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Even when she was young, Florence Milner, was always walking or cycling. So joining the micro-mobility group, Lime, after studying for an MBA, made a lot of sense. She worked across EMEA before ending up as the General Manager for UK and Ireland, after just over a year at the company. On this week’s Mobility Moments, we talk to Milner about Lime’s new safe and sustainable mobility initiatives in the UK and how we can avoid a ‘car-based recovery’ from lockdown.

How fast is Lime growing in the UK and Ireland?

Lime has run a shared e-bike service in London and Milton Keynes since 2018. During this time, we’ve served more than 400,000 people. We’ve been successful here in the UK because we understand how to work with local authorities. These strong relationships have meant we’ve been able to introduce our e-scooter trials in Milton Keynes and Salford, and these are already proving incredibly successful.

In the first four weeks of the trial at Milton Keynes, residents and visitors took over 20,500 e-scooter trips, saving an estimated 5,134 car journeys and 3.18 tons of carbon. We can only see this figure growing, particularly as we head back into a lockdown when socially distanced forms of transport will be vital.

How are you integrating JUMP/Uber’s service?

We relaunched JUMP’s electric bike-share service in London over the Summer, and these are now available to rent through the Lime app. It’s great to continue developing our product offering to our customers and we’ve seen the number of journeys continue to rise based on last year, showing the importance of micro-mobility options in the capital.

Explain the two new schemes in London?

We’ve just invested £1 million into the launch of two key schemes – Lime Aid and Lime Access. Lime Aid provides frontline workers, such as NHS and emergency service staff, with unlimited free 30 minute e-bike rides to help them commute to work in a safe, sustainable and socially distanced way.

Our Access initiative is designed to remove the barriers to mobility for lower income users in London by providing discounted rides of at least 50%. The scheme means that a Lime Access user would be charged as little as £1.20 for a ten minute journey, helping them take advantage of the service.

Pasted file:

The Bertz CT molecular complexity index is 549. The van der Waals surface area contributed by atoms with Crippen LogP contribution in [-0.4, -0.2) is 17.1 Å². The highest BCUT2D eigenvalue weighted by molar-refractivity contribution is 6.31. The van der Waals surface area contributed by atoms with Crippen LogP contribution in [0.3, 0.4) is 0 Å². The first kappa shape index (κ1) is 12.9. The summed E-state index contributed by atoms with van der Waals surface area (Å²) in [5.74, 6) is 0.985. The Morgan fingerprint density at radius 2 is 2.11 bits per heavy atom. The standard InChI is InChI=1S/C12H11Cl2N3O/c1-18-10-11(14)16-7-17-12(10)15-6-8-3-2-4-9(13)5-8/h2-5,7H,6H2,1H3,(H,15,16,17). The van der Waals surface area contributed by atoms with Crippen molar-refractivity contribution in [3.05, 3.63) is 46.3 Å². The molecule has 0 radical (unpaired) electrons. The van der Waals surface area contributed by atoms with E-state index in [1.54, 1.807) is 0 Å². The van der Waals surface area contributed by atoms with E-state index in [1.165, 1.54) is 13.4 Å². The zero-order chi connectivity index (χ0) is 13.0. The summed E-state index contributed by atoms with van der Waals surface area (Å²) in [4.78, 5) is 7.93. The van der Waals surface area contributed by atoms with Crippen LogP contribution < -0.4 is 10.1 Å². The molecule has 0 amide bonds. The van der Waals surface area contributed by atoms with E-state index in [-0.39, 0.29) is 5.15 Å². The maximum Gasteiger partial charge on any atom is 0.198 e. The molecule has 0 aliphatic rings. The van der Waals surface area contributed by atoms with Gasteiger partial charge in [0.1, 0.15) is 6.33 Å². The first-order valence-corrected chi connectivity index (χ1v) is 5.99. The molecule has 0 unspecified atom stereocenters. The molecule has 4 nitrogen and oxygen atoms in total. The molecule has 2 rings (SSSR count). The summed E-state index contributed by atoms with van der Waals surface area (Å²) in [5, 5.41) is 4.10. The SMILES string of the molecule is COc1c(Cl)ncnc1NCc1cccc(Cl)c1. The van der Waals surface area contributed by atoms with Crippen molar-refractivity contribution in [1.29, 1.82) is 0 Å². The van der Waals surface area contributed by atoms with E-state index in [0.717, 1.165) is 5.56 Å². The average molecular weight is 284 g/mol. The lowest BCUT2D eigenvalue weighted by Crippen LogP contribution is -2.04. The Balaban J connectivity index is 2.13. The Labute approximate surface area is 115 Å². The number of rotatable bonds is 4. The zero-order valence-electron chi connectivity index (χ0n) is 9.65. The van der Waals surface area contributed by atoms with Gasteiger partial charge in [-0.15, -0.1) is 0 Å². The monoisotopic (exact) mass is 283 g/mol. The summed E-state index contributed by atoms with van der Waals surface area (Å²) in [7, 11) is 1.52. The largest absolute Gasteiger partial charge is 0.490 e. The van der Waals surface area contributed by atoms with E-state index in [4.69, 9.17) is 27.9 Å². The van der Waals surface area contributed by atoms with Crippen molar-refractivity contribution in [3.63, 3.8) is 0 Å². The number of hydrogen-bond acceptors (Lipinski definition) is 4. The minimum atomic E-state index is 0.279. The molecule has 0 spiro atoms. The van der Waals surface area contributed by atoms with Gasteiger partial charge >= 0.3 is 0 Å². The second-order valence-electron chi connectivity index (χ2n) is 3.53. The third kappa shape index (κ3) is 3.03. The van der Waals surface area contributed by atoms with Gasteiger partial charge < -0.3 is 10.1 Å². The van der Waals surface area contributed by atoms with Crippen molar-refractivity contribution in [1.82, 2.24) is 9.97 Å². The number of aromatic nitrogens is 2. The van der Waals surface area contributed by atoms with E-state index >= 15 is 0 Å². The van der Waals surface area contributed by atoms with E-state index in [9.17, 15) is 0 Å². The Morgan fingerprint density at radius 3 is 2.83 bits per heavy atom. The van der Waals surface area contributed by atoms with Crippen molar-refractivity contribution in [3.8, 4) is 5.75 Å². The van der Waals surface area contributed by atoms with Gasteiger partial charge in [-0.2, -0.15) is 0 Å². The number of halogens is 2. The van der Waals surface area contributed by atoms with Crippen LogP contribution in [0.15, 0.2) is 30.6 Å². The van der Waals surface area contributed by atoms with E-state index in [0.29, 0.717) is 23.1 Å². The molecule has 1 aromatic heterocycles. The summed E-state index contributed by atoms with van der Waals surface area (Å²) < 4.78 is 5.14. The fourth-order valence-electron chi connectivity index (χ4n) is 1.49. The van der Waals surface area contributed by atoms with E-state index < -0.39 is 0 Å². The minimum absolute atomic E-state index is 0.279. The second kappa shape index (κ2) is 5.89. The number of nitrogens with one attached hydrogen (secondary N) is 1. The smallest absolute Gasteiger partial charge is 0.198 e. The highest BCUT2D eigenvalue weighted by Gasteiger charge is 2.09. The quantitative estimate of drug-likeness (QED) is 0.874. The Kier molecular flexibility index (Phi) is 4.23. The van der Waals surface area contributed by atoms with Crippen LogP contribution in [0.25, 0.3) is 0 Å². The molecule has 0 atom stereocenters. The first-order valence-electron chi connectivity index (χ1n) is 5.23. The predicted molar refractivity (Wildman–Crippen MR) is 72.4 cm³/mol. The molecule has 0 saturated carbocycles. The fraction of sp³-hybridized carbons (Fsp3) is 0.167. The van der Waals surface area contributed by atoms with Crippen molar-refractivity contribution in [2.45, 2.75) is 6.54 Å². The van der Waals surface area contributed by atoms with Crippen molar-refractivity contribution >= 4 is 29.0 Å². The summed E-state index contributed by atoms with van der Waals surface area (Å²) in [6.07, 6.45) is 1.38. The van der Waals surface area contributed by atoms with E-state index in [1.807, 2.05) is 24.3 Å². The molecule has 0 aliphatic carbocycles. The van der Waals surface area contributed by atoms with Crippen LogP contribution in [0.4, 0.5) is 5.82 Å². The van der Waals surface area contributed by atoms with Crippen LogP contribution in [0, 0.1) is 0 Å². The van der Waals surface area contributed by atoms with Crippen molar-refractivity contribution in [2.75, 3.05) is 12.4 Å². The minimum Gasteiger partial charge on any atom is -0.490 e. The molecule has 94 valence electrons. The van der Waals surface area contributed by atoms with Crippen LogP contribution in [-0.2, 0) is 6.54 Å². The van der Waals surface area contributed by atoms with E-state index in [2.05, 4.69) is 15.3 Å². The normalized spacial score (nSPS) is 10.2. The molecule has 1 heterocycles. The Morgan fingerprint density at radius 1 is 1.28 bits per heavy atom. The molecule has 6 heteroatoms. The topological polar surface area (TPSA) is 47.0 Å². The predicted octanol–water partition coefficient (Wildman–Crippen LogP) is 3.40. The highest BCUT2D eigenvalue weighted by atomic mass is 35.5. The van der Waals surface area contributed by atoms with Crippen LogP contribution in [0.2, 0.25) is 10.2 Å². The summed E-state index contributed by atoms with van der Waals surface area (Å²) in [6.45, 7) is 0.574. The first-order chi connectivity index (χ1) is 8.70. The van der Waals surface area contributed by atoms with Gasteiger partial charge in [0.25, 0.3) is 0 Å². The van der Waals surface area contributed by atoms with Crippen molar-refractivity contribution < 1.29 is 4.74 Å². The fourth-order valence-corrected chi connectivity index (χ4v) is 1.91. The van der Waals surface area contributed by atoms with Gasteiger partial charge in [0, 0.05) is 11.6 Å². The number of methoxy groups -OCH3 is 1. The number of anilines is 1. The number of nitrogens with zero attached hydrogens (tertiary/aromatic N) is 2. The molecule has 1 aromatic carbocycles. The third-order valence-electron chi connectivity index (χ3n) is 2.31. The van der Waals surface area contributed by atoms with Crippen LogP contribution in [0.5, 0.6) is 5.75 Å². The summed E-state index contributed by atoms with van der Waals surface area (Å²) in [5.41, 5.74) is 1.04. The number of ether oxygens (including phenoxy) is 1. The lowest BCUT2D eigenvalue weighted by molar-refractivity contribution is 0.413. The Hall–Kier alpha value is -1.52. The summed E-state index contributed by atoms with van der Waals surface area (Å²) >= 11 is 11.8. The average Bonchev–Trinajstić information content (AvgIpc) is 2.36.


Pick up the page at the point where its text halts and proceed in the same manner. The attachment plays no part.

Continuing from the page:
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How has the pandemic changed the perception of sustainable transport?

At the height of the first lockdown, we saw pollution levels across Europe drop by 50% because of the sudden lack of cars on the road. For those living in cities like London, which saw traffic levels fall by nearly 80%, this experience has shown residents how much better the air quality and quality of life can be if we were to reduce the number of cars on the road.

At the same time, we saw a huge spike in demand for our e-bikes, with users taking longer journeys and the bikes being used more frequently, clearly showing people are rethinking how they get around. London councils also did a great job of introducing new cycle lanes to help people get around at this time, which will be vital in ensuring we do not see a car-based recovery in the city.

This is backed up by a Politico poll of 21 cities across Europe which found a clear majority in favour of measures geared at preventing a return to pre-pandemic levels of air pollution; and there is strong support for new zero-emissions zones, banning cars from urban areas and maintaining road space gains for bike lanes and pedestrian paths implemented during the health crisis.

How can the UK government get more of us to leave our cars at home?

Shared e-scooters have become a vital part of daily life in cities around the world. In the UK, we have been slower to make the most of this sustainable and convenient transport mode, but following legislation earlier this year, we now have an opportunity to catch up with our international counterparts and make huge strides in reducing the number of cars on the road.

A study by INRIX found that in each of London, Birmingham and Manchester, more than 65% of car journeys are under 3 miles in length. These are all replaceable by bike and scooter journeys and should be where the government focuses its attention. 

What safety initiatives are Lime involved with in the UK?

What we’ve learned operating in more than 100 cities across more than 30 countries is that riders and non-riders alike are safest when there is already quality road infrastructure in place, such as bike lanes. That’s why we see cities around the world increasing their investment in slower and safer street infrastructure.

To support our e-scooter trials, we have launched a series of ‘First Ride Academies’ and in app training to ensure new riders are able to ride safely and confidently. This starts with understanding how Lime works and everything from starting to ending a ride and how to responsibly park. We also encourage all our riders to sign our ‘Respect the Ride Pledge’ where they agree to ride responsibly, ride only where legally permitted, avoid parking in the way of pedestrians, park properly and to wear a helmet and reflective clothing when riding.

What will urban mobility look like in 2030?

By 2030, I would love to see urban mobility be shared, electric and most importantly carbon-free. We have already taken steps towards this, partnering with the WWF to create more liveable, pollution-free cities. Electric shared micro mobility can be among the most sustainable modes in the world, with the potential to replace all car trips under 5 miles.

As many cities look to rebuild their infrastructures in the wake of the pandemic, now is the time to place a sustainable transport ecosystem at the centre.

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